Explanation - 11 Hour Limit: After 10 consecutive hours off duty, the driver had 11 hours of drive time available. The starting calculation point on Day 1 is 11:00 a.m. The driver drove between the hours of 11:00 a.m. to 1:00 p.m. (2 hours) then again between 4:00 p.m. to 6:00 p.m. (2 hours) and finally between 7:00 a.m. to 11:00 p.m. (4 hours) for a total of 8 hours of drive time on Day 1. On Day 2, the driver took 10 consecutive hours off duty (split between off duty and sleeper berth time) which reset the 11 hour limit. The new calculation point for Day 2 is 1:00 p.m. when the driver first began driving that day. Since the driver only drove between the hours of 1:00 p.m. to 5:00 p.m. (4 hours), no violation occurred.

Explanation - 30 Minute Break: A driver may drive only if 8 hours or less have passed since the end of the driver’s last off duty period of at least 30 minutes. In this example, the starting calculation point is at 10:00 a.m. on Day 1. The driver was on duty for 1 hour, drove for 2 hours, was on duty for 3 hours, and then drove 2 more hours - totaling 8 hours (combined driving and on duty time) without taking any time off duty. At 6:00 p.m. on Day 1, the driver takes the required minimum 30 minute off duty break until 6:30 p.m. This allowed the driver to legally complete the 14 hour window at Midnight with 4 more hours of driving and 1 hour of on duty time. While the driver was on duty for 9 hours on Day 2, the driver stopped driving for the day at 5:00 p.m., only 7 hours after taking his/her last off duty break. Therefore, no 30 minute break was required and no violation occurred. The hours spent on duty from 5:00 p.m. to 7:00 p.m. were legal because no actual driving took place.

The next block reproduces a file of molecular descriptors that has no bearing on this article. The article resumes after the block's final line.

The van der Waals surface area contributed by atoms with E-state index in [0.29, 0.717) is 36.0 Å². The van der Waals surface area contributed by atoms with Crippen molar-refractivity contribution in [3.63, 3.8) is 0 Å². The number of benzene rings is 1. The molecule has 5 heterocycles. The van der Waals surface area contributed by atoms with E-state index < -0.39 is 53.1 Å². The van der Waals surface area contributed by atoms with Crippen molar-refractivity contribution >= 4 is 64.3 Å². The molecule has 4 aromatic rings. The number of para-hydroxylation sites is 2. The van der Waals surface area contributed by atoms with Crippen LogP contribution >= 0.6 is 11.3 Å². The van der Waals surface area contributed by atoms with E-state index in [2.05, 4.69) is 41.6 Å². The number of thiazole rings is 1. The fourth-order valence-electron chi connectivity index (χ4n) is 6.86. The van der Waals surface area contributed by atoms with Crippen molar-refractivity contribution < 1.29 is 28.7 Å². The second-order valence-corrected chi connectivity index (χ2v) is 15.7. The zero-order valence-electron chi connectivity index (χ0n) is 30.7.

Explanation - 14 Hour Limit: After 10 consecutive hours off duty, the driver had 14 hours to perform all driving tasks starting at 10:00 a.m. on Day 1. At Midnight, exactly 14 hours later, the driver went off duty for 10 consecutive hours (combination of off duty and sleeper berth) which reset the 14 hour limit. The new starting calculation point for the 14 hour limit was 10:00 a.m. (the first point at which the driver went on duty after taking 10 consecutive hours off duty). After 9 hours of performing a combination of on duty and driving tasks, the driver switched to the sleeper berth for the remainder of Day 2, thus, no violation occurred.